Current long term prospects for us dairy trade
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Current & Long-term Prospects for US Dairy Trade. Cooperative Network Dairy Policy Conference April 3, 2012 Jim Sleper Land O’Lakes, Inc. Agenda. What are the fundamental trends & observations for U.S. Dairy Trade? Why is the U.S. in a unique position for Dairy Trade?

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Current long term prospects for us dairy trade

Current & Long-term Prospects for US Dairy Trade

Cooperative Network

Dairy Policy Conference

April 3, 2012

Jim Sleper

Land O’Lakes, Inc.


Agenda

Agenda

  • What are the fundamental trends & observations for U.S. Dairy Trade?

  • Why is the U.S. in a unique position for Dairy Trade?

  • What are the key challenges for US Dairy Trade?


Fundamental trends observations

Fundamental Trends & Observations


Current long term prospects for us dairy trade

U.S. Dairy, Agriculture, Agribusiness and the Food

Industry offer high-opportunity &

high-growth platforms

  • World population to grow from 7.0 billion

    to 9.5 billion by 2050

  • Global food production will have to

    increase 70% to meet higher demand

    Source: United Nations Food and Agricultural Organization


Growth opportunity

Primary Drivers

  • Urbanization – 70% of 2050 population

  • Higher calorie consumption and diet shifts – more protein, more wealth

  • “Middle Class” income & population increasing substantially

Growth = Opportunity

~2 X

as much dairy

~2 X

as much meat

~1.5 X

more cereals

1 On a per-day basis, global food consumption is ~17 trillion Kcal in 2000, ~18 trillion Kcal in 2005, and ~28 trillion Kcal in 2050

2 From ~475 to ~892 million tons of dairy, ~1 to ~1.44 billion tons of cereals, ~227 to ~464 million tons of meat, over the period of

2000 to 2050

SOURCE: FAO World Food and Agriculture to 2030/2050; FAO Expert Meeting on How to Feed the World in 2050


Experts predict

Experts predict . . .

  • “Middle Class” (Outside the U.S.) expected to double by 2020 – approaching 1 Billion households

  • “Middle Class” in developing countries projected to increase 160% by 2020 versus only 15% in developed countries

  • World Bank has estimated the number of people in developing countries in households with incomes >$16000/year will rise from 352 million in 2000 to 2.1 Billion by 2030

Source: OGA/FAS/USDA


U s dairy exports grew in 2011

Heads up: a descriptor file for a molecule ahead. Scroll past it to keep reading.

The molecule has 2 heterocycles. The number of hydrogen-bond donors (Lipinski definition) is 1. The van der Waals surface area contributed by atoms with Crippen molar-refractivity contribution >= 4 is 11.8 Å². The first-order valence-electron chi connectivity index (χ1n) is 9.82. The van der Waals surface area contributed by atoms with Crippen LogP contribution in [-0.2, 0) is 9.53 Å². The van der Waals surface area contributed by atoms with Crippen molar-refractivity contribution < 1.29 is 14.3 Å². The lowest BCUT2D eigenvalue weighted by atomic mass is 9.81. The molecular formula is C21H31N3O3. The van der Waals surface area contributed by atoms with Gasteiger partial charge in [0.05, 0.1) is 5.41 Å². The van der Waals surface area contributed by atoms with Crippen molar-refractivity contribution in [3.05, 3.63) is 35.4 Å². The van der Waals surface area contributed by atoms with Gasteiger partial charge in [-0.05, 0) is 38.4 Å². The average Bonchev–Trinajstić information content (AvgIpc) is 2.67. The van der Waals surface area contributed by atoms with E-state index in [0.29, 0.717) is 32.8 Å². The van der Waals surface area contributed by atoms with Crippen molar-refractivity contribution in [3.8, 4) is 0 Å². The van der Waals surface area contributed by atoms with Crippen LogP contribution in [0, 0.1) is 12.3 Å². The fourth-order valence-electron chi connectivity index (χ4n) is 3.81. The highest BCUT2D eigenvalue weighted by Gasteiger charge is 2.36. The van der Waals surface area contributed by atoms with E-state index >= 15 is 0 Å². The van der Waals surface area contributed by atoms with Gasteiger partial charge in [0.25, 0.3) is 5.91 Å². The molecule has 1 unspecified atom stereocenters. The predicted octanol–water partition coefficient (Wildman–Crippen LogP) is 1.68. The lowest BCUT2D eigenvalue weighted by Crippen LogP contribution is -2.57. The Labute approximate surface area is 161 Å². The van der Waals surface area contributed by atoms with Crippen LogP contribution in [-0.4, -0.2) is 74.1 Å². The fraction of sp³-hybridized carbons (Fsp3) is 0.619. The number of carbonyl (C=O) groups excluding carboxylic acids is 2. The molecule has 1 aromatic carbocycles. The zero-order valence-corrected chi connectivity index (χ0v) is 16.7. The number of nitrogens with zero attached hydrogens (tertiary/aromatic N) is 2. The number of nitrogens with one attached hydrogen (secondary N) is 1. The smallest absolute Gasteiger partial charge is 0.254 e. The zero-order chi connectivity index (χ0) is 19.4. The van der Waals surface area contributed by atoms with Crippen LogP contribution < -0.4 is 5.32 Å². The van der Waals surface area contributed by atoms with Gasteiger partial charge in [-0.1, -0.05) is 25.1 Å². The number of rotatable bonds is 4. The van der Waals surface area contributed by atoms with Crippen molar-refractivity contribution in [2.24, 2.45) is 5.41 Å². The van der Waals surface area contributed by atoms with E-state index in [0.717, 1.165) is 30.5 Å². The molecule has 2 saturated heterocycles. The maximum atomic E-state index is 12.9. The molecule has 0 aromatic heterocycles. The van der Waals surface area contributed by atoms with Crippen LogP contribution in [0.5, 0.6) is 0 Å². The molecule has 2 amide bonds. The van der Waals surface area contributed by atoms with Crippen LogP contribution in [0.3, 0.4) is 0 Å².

U.S. Dairy Exports Grew in 2011

We export the equivalent

of Wisconsin!


2011 record year for u s dairy export sales

2011 Record Year for U.S. Dairy Export Sales

  • Mexico

  • Canada

  • China

  • Philippines

  • Japan

  • South Korea

  • $1.2 billion +41%

  • $0.5 billion +14%

  • $0.4 billion +53%

  • $0.3 billion +55%

  • $0.3 billion +36%

  • $0.2 billion +70%

Total Value of U.S. Dairy Exports in 2011 = $4.8 billion


2 why is u s in a unique position for dairy trade

2. Why is U.S. in a unique position for Dairy Trade?


U s dairy tangibles intangibles

U.S. Dairy Tangibles & Intangibles….

  • Infrastructure

  • Water

  • Land

  • Cost-of-Production efficiencies

  • Technologies

  • Feed

  • Forages

  • Capital

  • Herd health management

  • Food Safety

  • Expertise

  • Production capacity

  • Irrigation

  • Regulatory enforcement

  • Manufacturing capabilities

  • R&D

  • Breeding/genetics

  • Nutrition management


Developing countries policies have impeded their agricultural development

Developing Countries’ Policies Have Impeded Their Agricultural Development . . .

  • Corruption and/or macroeconomic instability

  • Lack of definition or enforcement of property rights and contract sanctity

  • Underinvestment in public goods, such as rural infrastructure, education and R&D

  • Cheap food policies to keep urban consumers quiescent – often reinforced by food aid or subsidized exports

  • Lack of technology adapted to local agro-ecological conditions (soils, climate; slope)


3 what are the key challenges for u s dairy trade

3. What are the key challenges for U.S. Dairy Trade?


Challenges for u s dairy trade

Challenges for U.S. Dairy Trade

  • Need to modify U.S. Dairy Policy.

  • Historically, U.S. Dairy Policy has impeded exports

    • For decades, Government has supported the price of milk by standing ready to buy any quantity of butter, cheese and powder offered at guaranteed prices.

    • Provided little incentive for U.S. dairy to invest in innovation or marketing.

    • It became “the easy way out” to simply produce “stuff”, sell to the government, and it was then the government’s problem to get rid of the surplus.


Challenges for u s dairy trade1

Challenges for U.S. Dairy Trade

  • Export products foreign customers & consumers want.

  • For many years, the U.S. dairy industry viewed the world market as simply a place to dump surpluses.

    • Need to make appropriate investments

    • Understand what foreign consumers want to buy

    • Produce products they want to buy, not just what we always produced


Challenges for u s dairy trade2

Challenges for U.S. Dairy Trade

  • Recognize the window of opportunity is closing.

  • Intense competition for economic globalization

    • More aggressive existing competition

    • New competitors entering our industries

    • Speculators seeking “quick” gains

    • Tremendous potential for growth … in volumes and margins … lie outside our boarders

    • Global markets bring global competition


Current long term prospects for us dairy trade

Land O’Lakes global exposure and mindset

13% U.S. Milk estimated for exports in 2011

17% of Land O’Lakes’ Milk estimated for exports in 2011

25%of Land O’Lakes’ Milk projected for exports in 2012


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